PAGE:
A data canonical approach was defined as above to ‘simplify’ this approach, which would look something like the following.

An integration takes the relevant lead from the marketing system, then maps this to the Canonical Data Model for the customer.
This canonical data model is then passed to the CRM integration, which it will use to extract the data, and insert the customer into the CRM system.
Similar for ERP.

We end up with Something that looks like this.

Marketing System Customer > Integration Map > Canonical > Integration Map > CRM Customer
                                                        > Integration Map > ERP Customer

and then maybe we update the customer in the CRM and want to replicate this into other systems, so we do something like:

                      CRM > Integration Map > Canonical > Integration Map > Marketing System Customer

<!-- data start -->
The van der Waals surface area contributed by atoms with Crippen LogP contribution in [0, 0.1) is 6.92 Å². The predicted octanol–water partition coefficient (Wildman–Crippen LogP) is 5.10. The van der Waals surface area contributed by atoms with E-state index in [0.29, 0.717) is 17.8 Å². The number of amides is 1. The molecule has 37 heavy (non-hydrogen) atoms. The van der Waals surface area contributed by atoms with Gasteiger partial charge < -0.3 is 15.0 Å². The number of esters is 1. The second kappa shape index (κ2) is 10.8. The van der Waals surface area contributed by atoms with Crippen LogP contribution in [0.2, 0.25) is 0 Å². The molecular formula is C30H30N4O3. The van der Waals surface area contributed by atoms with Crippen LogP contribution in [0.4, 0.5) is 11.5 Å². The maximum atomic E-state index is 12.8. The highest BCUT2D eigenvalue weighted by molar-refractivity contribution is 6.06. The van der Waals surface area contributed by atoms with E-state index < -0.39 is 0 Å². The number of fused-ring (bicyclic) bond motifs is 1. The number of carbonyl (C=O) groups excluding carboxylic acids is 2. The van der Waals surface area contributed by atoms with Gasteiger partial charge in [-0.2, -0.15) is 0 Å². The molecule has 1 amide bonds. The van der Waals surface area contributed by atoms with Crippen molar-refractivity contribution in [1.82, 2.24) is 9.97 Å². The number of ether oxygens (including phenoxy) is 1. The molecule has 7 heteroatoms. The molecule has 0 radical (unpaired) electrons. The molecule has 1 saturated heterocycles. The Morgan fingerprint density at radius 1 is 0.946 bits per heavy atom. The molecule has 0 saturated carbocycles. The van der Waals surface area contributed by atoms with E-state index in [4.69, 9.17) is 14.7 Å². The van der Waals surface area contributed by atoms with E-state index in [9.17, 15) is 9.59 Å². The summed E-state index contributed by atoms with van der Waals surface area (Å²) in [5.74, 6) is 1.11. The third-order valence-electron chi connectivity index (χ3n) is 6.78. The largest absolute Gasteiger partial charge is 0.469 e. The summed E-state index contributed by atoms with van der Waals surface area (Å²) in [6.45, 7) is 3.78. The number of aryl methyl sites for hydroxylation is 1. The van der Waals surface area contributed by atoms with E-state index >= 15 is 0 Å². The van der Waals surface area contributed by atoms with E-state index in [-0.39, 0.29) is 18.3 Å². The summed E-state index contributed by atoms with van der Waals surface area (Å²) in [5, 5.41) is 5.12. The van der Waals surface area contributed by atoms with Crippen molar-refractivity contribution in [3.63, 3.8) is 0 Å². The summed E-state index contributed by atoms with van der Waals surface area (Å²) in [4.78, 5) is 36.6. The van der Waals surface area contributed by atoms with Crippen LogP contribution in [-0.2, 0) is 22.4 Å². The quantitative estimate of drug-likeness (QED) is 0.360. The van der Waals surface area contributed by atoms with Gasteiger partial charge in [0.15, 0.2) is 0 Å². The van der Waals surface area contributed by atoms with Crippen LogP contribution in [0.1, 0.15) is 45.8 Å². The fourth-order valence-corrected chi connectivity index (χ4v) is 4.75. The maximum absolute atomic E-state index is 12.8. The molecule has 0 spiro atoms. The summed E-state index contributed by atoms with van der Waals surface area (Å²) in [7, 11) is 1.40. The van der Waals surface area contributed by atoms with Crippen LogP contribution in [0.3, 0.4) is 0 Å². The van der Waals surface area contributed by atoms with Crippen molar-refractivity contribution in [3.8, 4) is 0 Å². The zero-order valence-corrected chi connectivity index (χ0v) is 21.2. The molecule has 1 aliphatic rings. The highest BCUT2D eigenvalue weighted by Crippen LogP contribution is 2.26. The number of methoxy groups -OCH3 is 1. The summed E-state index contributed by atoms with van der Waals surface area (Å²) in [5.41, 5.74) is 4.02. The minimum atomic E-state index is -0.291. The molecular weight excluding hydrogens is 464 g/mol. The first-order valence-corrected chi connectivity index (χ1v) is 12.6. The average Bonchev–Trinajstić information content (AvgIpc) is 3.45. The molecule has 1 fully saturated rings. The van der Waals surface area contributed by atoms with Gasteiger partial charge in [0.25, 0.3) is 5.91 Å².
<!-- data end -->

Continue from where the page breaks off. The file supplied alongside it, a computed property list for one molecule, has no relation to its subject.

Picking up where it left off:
> Integration Map > ERP Customer

and so on.

So we end up creating the following integration maps to transform the data structure to/from the CDM.

  1. CRM Map to Canonical
  2. ERP Map to Canonical
  3. Marketing Map to Canonical
  4. Canonical Map to ERP
  5. Canonical Map to CRM
  6. Canonical Map to Marketing

The benefits of data canonicals are typically described as follows:

  1. When you add a new application, you only need to define maps to/from the data canonical versus mapping to each system
    This equates to 2 maps for each system, which at 6 systems to interchange data with would become more advantageous.
  2. Helps to standardize and make data consistent, and enforce governance policies
    Canonicals define not just the structure, but also the constraints. Sizes, types, mandatory, nullable aspects are all defined to ensure the data in the canonical is correctly structured and used consistently.